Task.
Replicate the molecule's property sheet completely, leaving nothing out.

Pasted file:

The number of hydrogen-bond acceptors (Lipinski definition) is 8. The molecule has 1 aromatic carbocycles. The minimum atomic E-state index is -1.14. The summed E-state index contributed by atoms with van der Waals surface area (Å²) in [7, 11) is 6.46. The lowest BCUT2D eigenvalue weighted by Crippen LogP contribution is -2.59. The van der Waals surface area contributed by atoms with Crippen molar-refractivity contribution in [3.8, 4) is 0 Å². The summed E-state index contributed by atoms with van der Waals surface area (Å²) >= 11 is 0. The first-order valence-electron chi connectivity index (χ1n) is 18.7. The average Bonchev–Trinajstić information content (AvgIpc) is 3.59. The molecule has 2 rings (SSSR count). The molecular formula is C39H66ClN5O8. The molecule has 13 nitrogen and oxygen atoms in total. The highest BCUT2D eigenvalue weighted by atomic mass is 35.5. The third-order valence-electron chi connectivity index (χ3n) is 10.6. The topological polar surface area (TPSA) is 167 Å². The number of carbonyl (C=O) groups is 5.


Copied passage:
The number of hydrogen-bond acceptors (Lipinski definition) is 8. The molecule has 1 aromatic carbocycles. The minimum atomic E-state index is -1.14. The summed E-state index contributed by atoms with van der Waals surface area (Å²) in [7, 11) is 6.46. The lowest BCUT2D eigenvalue weighted by Crippen LogP contribution is -2.59. The van der Waals surface area contributed by atoms with Crippen molar-refractivity contribution in [3.8, 4) is 0 Å². The summed E-state index contributed by atoms with van der Waals surface area (Å²) >= 11 is 0. The first-order valence-electron chi connectivity index (χ1n) is 18.7. The average Bonchev–Trinajstić information content (AvgIpc) is 3.59. The molecule has 2 rings (SSSR count). The molecular formula is C39H66ClN5O8. The molecule has 13 nitrogen and oxygen atoms in total. The highest BCUT2D eigenvalue weighted by atomic mass is 35.5. The third-order valence-electron chi connectivity index (χ3n) is 10.6. The topological polar surface area (TPSA) is 167 Å². The number of carbonyl (C=O) groups is 5.